• "One of the things the president said this morning was that, quote, he's decided not to be involved in the Russia probe but may change his mind. That is why it is so good this morning, Madam President, that the Judiciary Committee is marking up legislation, bipartisan legislation, that would protect Special Counsel Mueller from political interference. From the very beginning, Special Counsel Mueller's investigation has been about following the facts and how a foreign hostile power interfered with our free elections, the well-spring of our domestic. That investigation must be allowed to proceed safe from the heavy hand of the president."
  • Spoke on the nomination of Ronny Jackson to be Secretary of the V.A.
    • "We just received word that the president's nomination to be the next secretary of the V.A. has withdrawn his nomination. The allegations swirling around the nomination of Dr. Jackson were troubling, raised lots of questions. But the real blame here falls on the administration for once again being sloppy and careless in the vetting process. Dr. Jackson didn't go through a careful vet, where some of these things might have been discovered beforehand and he wouldn't have had to go through the process that he went through."
  • Spoke on healthcare reform.
    • "Despite that legislative failure, president trump, his administration, and congressional Republicans have committed several other acts of sabotage, raising premiums and hurting health care, all it seems to me for political vendetta. For a long time the president refused to guarantee that the administration will honor the cost-sharing program which reduces premiums and out-of-pocket expenses for low-income Americans. He eventually canceled payments for that program causing major uncertainty and confusion in the markets."
  • Spoke on the National Memorial for Peace and Justice.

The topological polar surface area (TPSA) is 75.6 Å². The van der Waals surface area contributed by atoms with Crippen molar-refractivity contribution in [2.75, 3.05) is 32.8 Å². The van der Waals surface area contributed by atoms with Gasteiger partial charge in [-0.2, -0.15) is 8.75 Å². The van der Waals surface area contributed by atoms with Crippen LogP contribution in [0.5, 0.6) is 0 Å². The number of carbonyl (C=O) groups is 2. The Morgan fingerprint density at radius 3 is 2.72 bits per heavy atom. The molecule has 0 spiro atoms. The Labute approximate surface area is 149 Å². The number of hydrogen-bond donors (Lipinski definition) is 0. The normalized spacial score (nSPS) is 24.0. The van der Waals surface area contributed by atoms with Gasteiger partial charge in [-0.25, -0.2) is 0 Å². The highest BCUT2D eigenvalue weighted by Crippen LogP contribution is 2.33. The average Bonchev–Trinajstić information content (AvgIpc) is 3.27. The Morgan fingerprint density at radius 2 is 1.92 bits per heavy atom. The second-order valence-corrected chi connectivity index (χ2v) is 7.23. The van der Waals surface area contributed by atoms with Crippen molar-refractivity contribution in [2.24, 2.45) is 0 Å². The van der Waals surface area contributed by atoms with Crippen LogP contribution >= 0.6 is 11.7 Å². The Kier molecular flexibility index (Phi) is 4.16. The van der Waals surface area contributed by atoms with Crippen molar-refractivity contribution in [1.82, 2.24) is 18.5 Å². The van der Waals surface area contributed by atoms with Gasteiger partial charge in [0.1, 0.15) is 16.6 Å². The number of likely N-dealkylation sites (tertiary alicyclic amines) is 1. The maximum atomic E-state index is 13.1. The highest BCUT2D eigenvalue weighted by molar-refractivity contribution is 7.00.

• "Finally, Mr. President, I'd like to add a word about an event taking place today in Montgomery, Alabama. Today in Montgomery, the national memorial for peace and justice dedicated to the legacy of enslaved black people's victims of lynching and African Americans victimized by white supremacy will open up its doors. I read about the new memorial in the newspaper. It was touching. It was moving. So many innocent people lynched for no reason."

 

Senator Cardin: (10:23 a.m.)

  • Spoke on the nomination of Mike Pompeo to be Secretary of State.
    • "When I look at Mr. Pompeo's record with regard to the nuclear agreement with Iran as just one example, during that discussion as to whether we said that the solution rests with 2,000 sorties to destroy the Iran nuclear capacity. That's not diplomacy. That's not leading with diplomacy. And now he is espousing that if necessary, we should pull out of the agreement, pull out of the agreement if we can't change it, even though Iran is in compliance with the agreement. That's not diplomacy, and that's certainly not working with our European allies. We heard president macron yesterday assert that it's critically important that that agreement move forward if Iran is in compliance."